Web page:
Like an older brother pulling a prank on a young sibling, Mother Nature had farmers across Jefferson County fooled by unpredictable weather this season.
The sizzling six-week drought from mid-June through July had them expecting gloom and doom for the harvest this fall, forecasting that as much as half of their corn and hay crops could be lost.
But while Mother Nature was indeed cruel when fields needed precipitation the most, rain began falling just in time at the end of July to save their fields. While experts predicted farmers could lose up to 30 percent of their crops, farmers who have harvested their fields this month are only reporting losses of 10 to 20 percent. And most farmers say they will have enough forage to feed their cattle herds.
Theres a little bit of gloom for farmers, but not so much doom as expected, said Arthur F. Baderman, agricultural outreach coordinator in the Jefferson County Cornell Cooperative Extension office. Because of crop shortages, farmers are still hoping they have enough forage (for cattle) to last until June and July next year.
Painting farms in Jefferson County with the same brush, however, would be a mistake: Corn and hay yields reported by farmers have varied widely because of unique circumstances. Some farms received more rain during the drought, for example, while others withered in the sun for longer periods. And the widespread invasion of army worms and potato leaf hoppers that attacked fields in June and July took a heavy toll on hay crops for some farmers.
But for all the talk about no rain this summer, the total rainfall recorded from May to Sept. 30 at the Watertown International Airport in Dexter was 16.33 inches, making it the 15th wettest summer since 1949, according to the National Weather Service.
The main problem for farmers was that the six-week drought struck at the worst time possible, said Michael E. Hunter, field crops educator for Jefferson Countys extension office. A meager 1.58 inches of rain were recorded at Watertown International Airport over a 42-day stretch from June 13 to July 25.
Corn stressed by the drought began to tassel and develop ears earlier than normal. Thats why corn plants that normally stand 10 to 12 feet high are typically only 6 to 8 feet; corn ears are also smaller than normal in most cases.
Farmers who planted their corn earlier than others in late April which would normally mean a more successful crop actually did worse than those who planted later in May because their fields were baking in the sun when they were in their critical growth period. They couldnt have predicted wed have a six-week drought, Mr. Hunter said.
Dairy farmer John D. Lassen, owner of Clover Crest Farm in Belleville, finished harvesting 170 acres of corn silage last week and was pleasantly surprised by the results.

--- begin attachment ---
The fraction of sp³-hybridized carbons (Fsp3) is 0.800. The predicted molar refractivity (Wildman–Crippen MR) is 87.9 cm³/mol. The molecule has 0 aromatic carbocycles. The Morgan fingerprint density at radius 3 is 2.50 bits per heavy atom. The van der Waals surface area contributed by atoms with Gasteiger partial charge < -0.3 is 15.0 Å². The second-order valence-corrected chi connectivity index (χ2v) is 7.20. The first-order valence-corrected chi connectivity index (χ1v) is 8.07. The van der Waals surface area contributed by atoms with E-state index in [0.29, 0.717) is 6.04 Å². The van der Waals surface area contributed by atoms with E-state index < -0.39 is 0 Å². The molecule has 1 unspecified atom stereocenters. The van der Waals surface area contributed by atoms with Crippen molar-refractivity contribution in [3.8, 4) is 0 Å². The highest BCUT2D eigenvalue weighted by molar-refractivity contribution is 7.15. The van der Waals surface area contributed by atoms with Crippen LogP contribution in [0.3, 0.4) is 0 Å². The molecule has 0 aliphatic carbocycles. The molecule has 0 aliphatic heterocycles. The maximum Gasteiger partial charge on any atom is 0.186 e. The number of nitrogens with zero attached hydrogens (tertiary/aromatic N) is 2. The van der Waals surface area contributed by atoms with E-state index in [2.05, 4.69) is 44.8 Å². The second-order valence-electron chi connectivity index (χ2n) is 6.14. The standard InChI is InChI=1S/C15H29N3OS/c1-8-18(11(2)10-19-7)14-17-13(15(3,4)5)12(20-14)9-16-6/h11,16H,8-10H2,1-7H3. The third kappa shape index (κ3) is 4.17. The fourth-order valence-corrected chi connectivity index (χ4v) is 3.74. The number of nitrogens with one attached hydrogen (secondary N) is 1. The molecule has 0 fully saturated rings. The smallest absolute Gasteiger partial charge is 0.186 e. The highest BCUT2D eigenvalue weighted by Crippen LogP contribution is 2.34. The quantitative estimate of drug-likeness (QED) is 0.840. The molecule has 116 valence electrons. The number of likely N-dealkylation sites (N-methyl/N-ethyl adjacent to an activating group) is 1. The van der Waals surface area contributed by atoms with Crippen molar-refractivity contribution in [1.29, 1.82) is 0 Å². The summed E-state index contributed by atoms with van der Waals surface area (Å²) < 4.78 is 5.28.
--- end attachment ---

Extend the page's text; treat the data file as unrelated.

Were maybe 10 percent lower, he said. I thought it was going to be much worse.
Mr. Lassen said the farm was fortunate to record some rainfall during the drought when neighboring communities got shut out. The trend illustrates how weather patterns in the county can be vastly different.
One time we got eight-tenths of an inch when Ellisburg got nothing, he said.
Douglas W. Shelmidine, owner of a large dairy farm in the town of Ellisburg, harvested 750 acres of corn silage and is finishing 150 acres of grain corn this week.
Its been extremely variable, he said, explaining that some areas sustained significant losses while others are healthy. We get a lot of dew at the end of (Lake Ontario) in our microclimate, and that kept the plants from getting burned up. It was a case where we had just enough moisture in the soil during the drought.
Some farms, however, were teetering on the brink of disaster near the droughts end in late July. Experts said at the time that another week or two without rain could devastate crops.
During the last week of July, I would have said it was going to be a total loss, said Ronald C. Robbins, owner of dairy farm Robbins Family Grain in Sackets Harbor. Im not sure we would have gone another week without the 1.6 inches of rain we had July 28. Those plants were doing everything to survive until the rain came and turned things around.
After chopping about 1,000 of its 2,600 acres of corn silage this week, Mr. Robbins said, the harvest is about 15 percent lower than anticipated. All of the corn chopped so far was planted in April, however, and he anticipates better results from fields that were planted between May 10 and 20 that werent punished by the drought.
We might not be looking at much of a yield loss at all, he said.
Another highlight will be the 1,100 acres of soybeans now being harvested at the farm, which are yielding above-average results. The field is averaging about 55 bushels of soybeans per acre six bushels more than last year.
We had a really good spring and timely rains, he said, explaining the crop requires the most rainfall in August. Soybeans have a unique ability to handle stress at a certain time in their life cycle, but they absolutely have to have rain in August.
If anything, he added, this seasons fickle weather has proven Mother Nature shouldnt be gambled on.
The great thing about farming is no two years are ever the same, he said. You start out every spring dumb as a rock and you learn something completely new this year, but theres never a clear-cut pattern.